Why should I worry, doubt and fear

1
Why should I worry, doubt and fear?
Has God not caused His Son to bear
  My sins upon the tree?
The debt that Christ for me has paid,
Would God another mind have made
  To claim again from me?
2
Redemption full the Lord has made,
And all my debts has fully paid,
  From law to set me free.
I fear not for the wrath of God,
For I’ve been sprinkled with His blood,
  It wholly covers me.
3
For me forgiveness He has gained,
And full acquittal was obtained,
  All debts of sin are paid;
God would not have His claim on two,
First on His Son, my Surety true,
  And then upon me laid.
4
So now I have full peace and rest,
My Savior Christ hath done the best
  And set me wholly free;
By His all-efficacious blood
I ne’er could be condemned by God,
  For He has died for me!
9
Ana Lara

United States

Augustus Montague Toplady was born at Farnham, Surrey, England, November 4, 1740. His father Major Richard Toplady was killed in the siege of Carthagena, Colombia, South America while Augustus was still an infant. His mother’s maiden name was Catharine Bate. His parents had been married on December 21, 1737. Their first child died in infancy so Augustus was their second son. Augustus was a bright student attending Westminster School and at a young age helped his mother settle matters of an estate in Ireland. While visiting a place named Codymain he heard a man preach the gospel. In 1768 Toplady recounted the incident; the preaching was on Ephesians 2:13. “But now in Christ Jesus ye who sometimes were far off are made nigh by the blood of Christ. ” He recounts, “By the grace of God, under the ministry of that dear messenger (Mr. Morris) and under that sermon, I was, I trust brought nigh by the blood of Christ, in August 1756. Strange that I, who had so long sat under the means of grace in England should be brought near to God in an obscure part of Ireland, amidst a handful of God’s people, met together in a barn, and under the ministry of one who could hardly spell his name.... the excellency of such power must be of God, and cannot be of man. ”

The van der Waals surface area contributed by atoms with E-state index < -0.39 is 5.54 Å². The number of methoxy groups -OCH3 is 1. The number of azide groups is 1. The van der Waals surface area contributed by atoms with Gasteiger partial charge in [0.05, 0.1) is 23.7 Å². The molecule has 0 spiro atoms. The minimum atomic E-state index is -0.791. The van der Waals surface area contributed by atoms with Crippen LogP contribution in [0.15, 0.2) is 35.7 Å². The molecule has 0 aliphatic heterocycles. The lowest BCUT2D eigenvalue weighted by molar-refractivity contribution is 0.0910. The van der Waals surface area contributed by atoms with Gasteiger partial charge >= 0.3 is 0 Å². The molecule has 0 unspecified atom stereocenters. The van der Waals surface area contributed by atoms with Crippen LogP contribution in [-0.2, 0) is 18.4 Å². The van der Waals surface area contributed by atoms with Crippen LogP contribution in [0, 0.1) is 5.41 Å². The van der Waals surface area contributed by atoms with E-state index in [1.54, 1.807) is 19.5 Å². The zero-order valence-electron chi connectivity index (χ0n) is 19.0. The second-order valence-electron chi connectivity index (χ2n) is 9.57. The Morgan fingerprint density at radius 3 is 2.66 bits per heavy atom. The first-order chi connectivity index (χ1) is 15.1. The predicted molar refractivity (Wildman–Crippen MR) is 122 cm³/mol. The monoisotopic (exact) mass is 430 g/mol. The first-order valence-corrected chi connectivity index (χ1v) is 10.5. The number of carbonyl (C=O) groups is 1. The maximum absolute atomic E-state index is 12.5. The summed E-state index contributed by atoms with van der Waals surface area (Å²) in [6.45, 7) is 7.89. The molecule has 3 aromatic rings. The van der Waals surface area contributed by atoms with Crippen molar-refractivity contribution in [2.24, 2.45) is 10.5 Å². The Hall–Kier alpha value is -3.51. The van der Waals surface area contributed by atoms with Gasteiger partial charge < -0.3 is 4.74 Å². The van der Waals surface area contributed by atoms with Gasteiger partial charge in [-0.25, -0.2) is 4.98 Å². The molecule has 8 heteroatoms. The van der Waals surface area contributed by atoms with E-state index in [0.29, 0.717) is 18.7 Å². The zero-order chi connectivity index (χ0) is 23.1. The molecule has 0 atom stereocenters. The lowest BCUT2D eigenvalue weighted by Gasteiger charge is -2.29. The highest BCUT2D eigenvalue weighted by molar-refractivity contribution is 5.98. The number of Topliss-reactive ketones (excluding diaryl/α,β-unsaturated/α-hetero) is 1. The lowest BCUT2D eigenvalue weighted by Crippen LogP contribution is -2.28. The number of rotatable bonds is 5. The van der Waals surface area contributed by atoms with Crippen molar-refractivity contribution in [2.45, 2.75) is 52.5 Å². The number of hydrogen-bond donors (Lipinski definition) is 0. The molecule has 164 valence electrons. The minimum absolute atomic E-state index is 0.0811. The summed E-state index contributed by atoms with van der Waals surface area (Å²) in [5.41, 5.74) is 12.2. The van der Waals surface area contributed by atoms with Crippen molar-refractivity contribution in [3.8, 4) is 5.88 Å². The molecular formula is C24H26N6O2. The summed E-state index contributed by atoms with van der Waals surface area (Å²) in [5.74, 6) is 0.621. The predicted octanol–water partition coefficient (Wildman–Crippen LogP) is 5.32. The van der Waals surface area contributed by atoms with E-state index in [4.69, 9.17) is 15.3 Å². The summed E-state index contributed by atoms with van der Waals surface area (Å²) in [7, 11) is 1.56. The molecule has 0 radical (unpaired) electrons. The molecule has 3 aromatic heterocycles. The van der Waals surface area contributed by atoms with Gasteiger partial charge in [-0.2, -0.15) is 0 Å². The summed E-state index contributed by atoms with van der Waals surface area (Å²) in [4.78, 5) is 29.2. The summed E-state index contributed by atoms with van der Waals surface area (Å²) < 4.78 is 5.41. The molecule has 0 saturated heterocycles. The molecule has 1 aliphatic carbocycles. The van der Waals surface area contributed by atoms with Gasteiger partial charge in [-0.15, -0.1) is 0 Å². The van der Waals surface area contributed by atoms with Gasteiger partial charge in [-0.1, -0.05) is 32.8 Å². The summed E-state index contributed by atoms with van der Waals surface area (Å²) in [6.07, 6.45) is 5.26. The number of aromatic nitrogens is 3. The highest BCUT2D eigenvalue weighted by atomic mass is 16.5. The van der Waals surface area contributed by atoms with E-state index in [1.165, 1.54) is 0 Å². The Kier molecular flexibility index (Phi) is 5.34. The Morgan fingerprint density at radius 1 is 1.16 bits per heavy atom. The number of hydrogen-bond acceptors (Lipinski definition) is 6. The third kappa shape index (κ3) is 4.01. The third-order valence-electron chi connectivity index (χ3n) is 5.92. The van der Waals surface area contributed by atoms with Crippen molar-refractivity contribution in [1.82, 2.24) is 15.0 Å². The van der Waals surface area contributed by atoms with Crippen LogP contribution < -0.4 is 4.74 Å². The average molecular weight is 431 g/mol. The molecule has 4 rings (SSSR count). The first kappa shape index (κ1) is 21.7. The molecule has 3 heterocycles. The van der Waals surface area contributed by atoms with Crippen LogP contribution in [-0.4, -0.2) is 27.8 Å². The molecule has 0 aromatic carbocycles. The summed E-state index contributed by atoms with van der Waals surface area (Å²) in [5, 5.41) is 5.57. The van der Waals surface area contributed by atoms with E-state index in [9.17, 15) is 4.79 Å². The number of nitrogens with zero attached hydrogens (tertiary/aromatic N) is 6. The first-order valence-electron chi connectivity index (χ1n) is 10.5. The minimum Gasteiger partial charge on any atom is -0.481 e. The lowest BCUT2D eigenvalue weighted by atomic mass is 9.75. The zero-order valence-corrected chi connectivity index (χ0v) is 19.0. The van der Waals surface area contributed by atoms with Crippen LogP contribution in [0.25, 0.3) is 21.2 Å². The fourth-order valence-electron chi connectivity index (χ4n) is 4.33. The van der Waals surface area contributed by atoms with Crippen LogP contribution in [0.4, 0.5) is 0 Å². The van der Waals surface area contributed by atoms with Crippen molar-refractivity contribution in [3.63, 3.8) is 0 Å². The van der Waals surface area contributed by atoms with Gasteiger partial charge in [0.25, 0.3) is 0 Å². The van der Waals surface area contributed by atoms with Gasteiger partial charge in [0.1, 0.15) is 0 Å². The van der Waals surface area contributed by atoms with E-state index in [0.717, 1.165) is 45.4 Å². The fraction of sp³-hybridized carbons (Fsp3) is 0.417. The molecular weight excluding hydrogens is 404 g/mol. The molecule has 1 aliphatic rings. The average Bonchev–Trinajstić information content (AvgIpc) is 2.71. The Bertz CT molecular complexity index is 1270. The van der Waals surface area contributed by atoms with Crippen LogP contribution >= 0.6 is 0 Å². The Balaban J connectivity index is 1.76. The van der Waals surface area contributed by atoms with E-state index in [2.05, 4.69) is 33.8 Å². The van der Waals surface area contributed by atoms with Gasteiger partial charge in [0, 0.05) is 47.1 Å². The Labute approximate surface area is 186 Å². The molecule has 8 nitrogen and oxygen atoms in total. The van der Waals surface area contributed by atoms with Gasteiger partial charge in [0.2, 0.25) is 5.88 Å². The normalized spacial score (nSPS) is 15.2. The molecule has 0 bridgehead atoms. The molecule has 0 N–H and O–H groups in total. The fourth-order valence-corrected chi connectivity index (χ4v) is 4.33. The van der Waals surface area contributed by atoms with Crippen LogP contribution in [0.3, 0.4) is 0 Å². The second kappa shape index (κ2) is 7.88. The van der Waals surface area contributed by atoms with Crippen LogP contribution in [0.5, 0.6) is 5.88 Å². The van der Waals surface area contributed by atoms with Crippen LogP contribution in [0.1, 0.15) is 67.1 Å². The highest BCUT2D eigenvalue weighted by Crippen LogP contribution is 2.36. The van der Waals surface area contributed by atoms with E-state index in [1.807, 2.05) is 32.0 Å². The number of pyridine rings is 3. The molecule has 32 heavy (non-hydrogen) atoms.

Between the ages of 15 and 18 he wrote some poems. He entered the ministry June 6, 1762 at Trinity Church, Dublin. In 1768 he began laboring in Broad Hembury, Devonshire and continued there until his death.

Augustus was a frail and sickly man. The moisture in the cold air of Devonshire no doubt added to his sickness of tuberculosis. He spent time in London towards the end of his life and gave his last sermon there. On April 19, 1778, he attempted to give a sermon but his voice was so hoarse that after reading Isaiah 26:19 he had to step down from the pulpit. He did, however, preach four more times. He was 38 when he went on to be with the Lord on August 11, 1778. It is said that “his death-couch seemed flooded with the sunbeams of glory-land. He said with a shining countenance ‘I cannot tell the comforts I feel in my soul; they are past expression. The consolations of God are so abundant, that He leaves me nothing to pray for; my prayers are all converted to praise! I enjoy heaven already in my soul’. ”

Other of his hymns that are found in this hymnal are: 292, 312, and the most famous of all 1058.


Yuri Reyes